Opened 3 years ago

Closed 2 years ago

#9726 closed bug (fixed)

Linker.c uses of swprintf() fail to compile on gcc 4.8.3

Reported by: gintas Owned by: gintas
Priority: normal Milestone:
Component: Runtime System Version: 7.9
Keywords: Cc: simonmar
Operating System: Windows Architecture: Unknown/Multiple
Type of failure: None/Unknown Test Case:
Blocked By: Blocking:
Related Tickets: Differential Rev(s): Phab:D372
Wiki Page:

Description

swprintf has different signatures in mingw32, where it does not include the buffer size, and in mingw-w64, where it does. That of course breaks the code as mingw-w64 treats the pointer to the format string as a size_t. Bummer:

C:/.../inplace/mingw/i686-w64-mingw32/include/swprintf.inl:30:5: note: expected 'size_t' but argument is of type 'short unsigned int *'

int swprintf (wchar_t *stream, size_t count, const wchar_t *format, ...)

rts\Linker.c:1986:12:

warning: passing argument 2 of 'swprintf' makes integer from pointer without a cast [enabled by default]

swprintf(buf, L"lib%s.DLL", dll_name);

I have a fix pending to use snwprintf instead.

Change History (4)

comment:1 Changed 3 years ago by awson

#define _CRT_NON_CONFORMING_SWPRINTFS also solves the problem.

comment:2 Changed 3 years ago by gintas

Differential Rev(s): Phab:D372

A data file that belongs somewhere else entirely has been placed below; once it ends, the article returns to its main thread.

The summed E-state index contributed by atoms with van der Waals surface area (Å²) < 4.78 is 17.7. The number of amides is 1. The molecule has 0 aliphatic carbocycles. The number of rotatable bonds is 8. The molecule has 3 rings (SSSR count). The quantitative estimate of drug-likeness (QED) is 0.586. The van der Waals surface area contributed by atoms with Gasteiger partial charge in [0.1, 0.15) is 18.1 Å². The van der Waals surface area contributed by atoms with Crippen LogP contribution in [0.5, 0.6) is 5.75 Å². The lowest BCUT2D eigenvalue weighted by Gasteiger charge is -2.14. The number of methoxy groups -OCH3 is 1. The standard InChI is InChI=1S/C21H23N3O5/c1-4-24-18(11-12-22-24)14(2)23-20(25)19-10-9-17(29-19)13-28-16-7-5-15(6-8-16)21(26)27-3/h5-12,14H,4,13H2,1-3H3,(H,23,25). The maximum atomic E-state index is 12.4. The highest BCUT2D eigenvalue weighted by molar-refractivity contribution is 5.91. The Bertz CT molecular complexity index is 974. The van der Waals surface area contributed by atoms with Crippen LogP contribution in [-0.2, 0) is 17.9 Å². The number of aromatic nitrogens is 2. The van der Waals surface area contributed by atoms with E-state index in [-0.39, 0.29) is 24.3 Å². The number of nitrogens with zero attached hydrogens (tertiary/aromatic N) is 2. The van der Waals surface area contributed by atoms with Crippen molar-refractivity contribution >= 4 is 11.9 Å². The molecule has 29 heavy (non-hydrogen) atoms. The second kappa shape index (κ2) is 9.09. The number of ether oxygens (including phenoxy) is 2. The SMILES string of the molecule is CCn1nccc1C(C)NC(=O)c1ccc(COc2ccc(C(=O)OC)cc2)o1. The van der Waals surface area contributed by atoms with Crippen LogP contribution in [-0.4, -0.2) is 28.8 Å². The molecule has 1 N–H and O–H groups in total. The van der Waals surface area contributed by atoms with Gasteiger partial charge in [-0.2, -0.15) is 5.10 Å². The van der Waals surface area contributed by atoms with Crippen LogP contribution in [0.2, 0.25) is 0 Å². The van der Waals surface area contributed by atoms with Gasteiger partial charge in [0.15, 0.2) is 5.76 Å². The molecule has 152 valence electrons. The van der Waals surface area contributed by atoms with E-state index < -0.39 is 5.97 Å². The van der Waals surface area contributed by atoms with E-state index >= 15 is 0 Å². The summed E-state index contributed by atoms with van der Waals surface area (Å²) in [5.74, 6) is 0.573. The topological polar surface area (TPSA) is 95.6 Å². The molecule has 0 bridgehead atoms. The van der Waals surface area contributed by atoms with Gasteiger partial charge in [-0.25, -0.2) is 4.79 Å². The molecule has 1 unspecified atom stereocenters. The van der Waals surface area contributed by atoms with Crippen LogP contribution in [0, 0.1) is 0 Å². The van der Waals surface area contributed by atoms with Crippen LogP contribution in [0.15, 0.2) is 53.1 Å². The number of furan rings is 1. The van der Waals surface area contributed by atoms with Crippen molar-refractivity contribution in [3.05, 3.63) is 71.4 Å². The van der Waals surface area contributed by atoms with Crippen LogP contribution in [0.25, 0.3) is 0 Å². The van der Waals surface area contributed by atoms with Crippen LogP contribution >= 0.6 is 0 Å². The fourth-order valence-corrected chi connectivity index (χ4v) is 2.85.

comment:3 Changed 2 years ago by Austin Seipp <austin@…>

In 5ce1266a7d323fd4fe4262f07be908d65e5b5b43/ghc:

Use snwprintf instead of swprintf in rts/Linker.c.

Summary:
swprintf has different signatures in mingw32, where it does not include the
buffer size, and in mingw-w64, where it does. That of course breaks the code
as mingw-w64 treats the pointer to the format string as a size_t.

snwprintf is available in both environments and is consistent, so use that
instead.

Reviewers: simonmar, austin

Reviewed By: austin

Subscribers: #ghc_windows_task_force, thomie, carter, simonmar

Differential Revision: https://phabricator.haskell.org/D372

GHC Trac Issues: #9726

comment:4 Changed 2 years ago by gintas

Resolution: fixed
Status: newclosed

Thanks.

I slightly prefer using swnprintf() to the #define since it's safer and generally seems cleaner...

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